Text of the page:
The Secret Of Bird Calls On a Fall Night
IT'S Friday night, 11 o'clock. My husband Jeff and I are perched in our smooth white chairs, mugs of hot chocolate in our hands. We're out on our tiny deck. It's chilly and still, the kind of crisp autumn evening that seeps into everything and makes all that it touches seem like part of a big wonderful secret.
``Black-throated blue warbler,'' Jeff says as a sweet ``seep'' note pierces the air from above, dulling the thin chorus of summer's few remaining optimistic crickets.
It's difficult to grasp the idea that literally hundreds of birds will sweep over us tonight - warblers, herons, grosbeaks, shorebirds, thrushes - all part of fall's nocturnal migration. As I sit huddled in my wool coat, their voices through the night sky leave no doubt as to the spectacle taking place.
A buzzy ``zwirp'' passes high above us, quickly followed by another. ``Common yellowthroat,'' Jeff points out. Rose-breasted grosbeak, veery, and Canada warbler are next in rapid succession.
Although I hear their calls, the identities of these feathery migrants would be lost to me if it weren't for Jeff. To identify a bird flying overhead at about 40 miles an hour based on a cryptic call note seldom given during the day is something I'm only beginning to attempt.
``Swainson's thrush,'' he says, cocking an ear to the heavens. ``Hear them? Someone told me once that they sound like spring peepers.''
I nod in agreement as dainty ``peeps'' spill here and there from the air. My gaze turns skyward, as though my eyes could filter out the darkness and allow me to see the bird whose nocturnal voice of autumn sounds so much like a sure sign of spring.
I see only stars - they are balls of white fire tonight - and a few swirls of clouds like smoke. There is the faint hum of a plane I cannot see. Still I wonder how many passengers are aboard, where they're going, where they've come from.
``Did you hear that?'' Jeff asks in a hushed but excited voice. Just enough light is coming from the house across the street to see the thrill on his face. ``I'm pretty sure it was an upland sandpiper!''
Immediately, I straighten in my chair. I know that upland sandpipers are few and far between in this region of upstate New York, so I close my eyes and listen, hoping that another will grace us with its fleeting presence.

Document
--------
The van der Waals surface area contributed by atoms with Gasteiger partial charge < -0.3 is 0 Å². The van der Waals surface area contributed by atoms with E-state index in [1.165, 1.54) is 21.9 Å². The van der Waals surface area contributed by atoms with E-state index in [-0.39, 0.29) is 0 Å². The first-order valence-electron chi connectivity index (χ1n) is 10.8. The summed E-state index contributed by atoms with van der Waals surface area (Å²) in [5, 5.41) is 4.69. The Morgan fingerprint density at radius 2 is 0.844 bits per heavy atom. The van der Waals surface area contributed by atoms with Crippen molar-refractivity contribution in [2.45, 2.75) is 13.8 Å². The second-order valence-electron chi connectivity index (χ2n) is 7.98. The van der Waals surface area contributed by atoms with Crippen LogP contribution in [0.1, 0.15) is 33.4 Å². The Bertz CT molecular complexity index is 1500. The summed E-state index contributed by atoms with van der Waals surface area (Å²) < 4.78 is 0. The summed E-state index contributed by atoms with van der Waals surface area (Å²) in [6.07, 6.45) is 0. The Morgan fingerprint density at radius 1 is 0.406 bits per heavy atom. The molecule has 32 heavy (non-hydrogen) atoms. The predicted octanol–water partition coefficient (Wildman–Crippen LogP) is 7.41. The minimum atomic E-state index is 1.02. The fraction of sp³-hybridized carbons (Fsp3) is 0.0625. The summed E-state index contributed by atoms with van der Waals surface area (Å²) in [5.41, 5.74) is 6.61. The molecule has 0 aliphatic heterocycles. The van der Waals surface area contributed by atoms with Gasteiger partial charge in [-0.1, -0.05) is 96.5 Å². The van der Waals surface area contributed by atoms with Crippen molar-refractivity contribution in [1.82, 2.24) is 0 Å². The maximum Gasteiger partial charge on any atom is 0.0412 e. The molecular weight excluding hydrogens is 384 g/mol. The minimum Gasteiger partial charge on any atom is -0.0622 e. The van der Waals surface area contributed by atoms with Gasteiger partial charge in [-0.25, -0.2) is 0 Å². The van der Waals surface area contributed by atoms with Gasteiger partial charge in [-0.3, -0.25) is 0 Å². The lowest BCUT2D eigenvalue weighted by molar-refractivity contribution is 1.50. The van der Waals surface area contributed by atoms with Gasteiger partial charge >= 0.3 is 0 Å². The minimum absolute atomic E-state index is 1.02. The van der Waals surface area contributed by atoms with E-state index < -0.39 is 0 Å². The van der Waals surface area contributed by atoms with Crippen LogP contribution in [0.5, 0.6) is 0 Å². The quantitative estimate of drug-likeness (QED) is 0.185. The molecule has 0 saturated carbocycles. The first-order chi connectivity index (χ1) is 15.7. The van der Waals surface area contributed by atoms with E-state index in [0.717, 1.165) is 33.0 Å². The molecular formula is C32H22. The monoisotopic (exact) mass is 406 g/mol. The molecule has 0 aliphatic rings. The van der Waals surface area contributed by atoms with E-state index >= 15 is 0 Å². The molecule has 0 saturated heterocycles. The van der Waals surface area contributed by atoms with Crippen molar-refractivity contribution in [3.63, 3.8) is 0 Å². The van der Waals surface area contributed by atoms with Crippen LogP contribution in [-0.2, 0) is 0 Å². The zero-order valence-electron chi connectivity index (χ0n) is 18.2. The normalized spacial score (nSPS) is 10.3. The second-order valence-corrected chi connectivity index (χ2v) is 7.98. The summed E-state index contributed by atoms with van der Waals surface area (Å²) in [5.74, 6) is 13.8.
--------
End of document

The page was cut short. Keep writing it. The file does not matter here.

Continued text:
I hear another Swainson's thrush and what I'm quite certain is a warbler of some kind.
I hear other calls, too, but none that belong to upland sandpipers.
Soon the calling lapses. While Jeff is still listening intently for the next ``zwirp'' or ``tweep'' that could sound any second, my attention has wandered to the house beside ours, where light has just filled one of the rooms. A woman appears in a teal-green bathrobe. I recognize her as the same woman I've seen so many times by light of day out on her own deck, hanging laundry or just sitting. She slides the window closed and draws the curtains. For a second or two her room is the hazy red of a sunset. Then it's black as night.
A nasal ``quock'' approaches. It seems only as high as the hemlock at the edge of our lawn.
``Green heron,'' Jeff says.
It croaks again as it passes. It's not a pleasant sound. ``Hard to believe a noise like that could come from a bird,'' I say, half joking.
Jeff chuckles. ``It's definitely distinctive.''
I set my mug on the wooden railing and stand to stretch. A dog is barking in the distance now. Its thick, heavy bark makes me think of a German shepherd.
I try to imagine what the dog is barking at. In my mind, I see a raccoon prowling near a garbage can at the end of someone's driveway. Then it's a cat I'm seeing, a black cat with white paws, stealing across a lawn and disappearing into some shrubbery - a cluster of yews, perhaps.
The porch light clicks off at the house across the street. Suddenly, the night is impossibly dark. I turn to Jeff. He seems completely oblivious to the fact that we're now immersed in almost total darkness.
``That's either a chestnut-sided warbler or a Wilson's,'' he says.
For a moment or two I feel disappointed with myself for missing those call notes.
As I replay our time out under the night sky, I realize I've probably missed more than a few others as well.
I'm forced to ask myself why it is that observing seemingly inconsequential actions - a plane flying over, someone closing a window, a dog barking - is so satisfying to me, so much so as to keep me from focusing on the nocturnal flight calls I had come outside to learn and enjoy.
My disappointment slowly fades as I realize that perhaps the little details of our day-to-day lives are not so unlike the nocturnal migrations of the birds.
I wonder if by noting even the simple closing of a window, I'm somehow nearer to understanding the vast connectedness of things. That maybe what sent those passengers to the plane, that called the woman to the window, and stirred the dog to bark is the same thing that pulls the birds through the darkness of the night sky, and Jeff and me out to our doorstep on a brisk, autumn evening.
As I settle back into my chair, letting the night touch me, I cherish the thought of being part of that big, wonderful secret.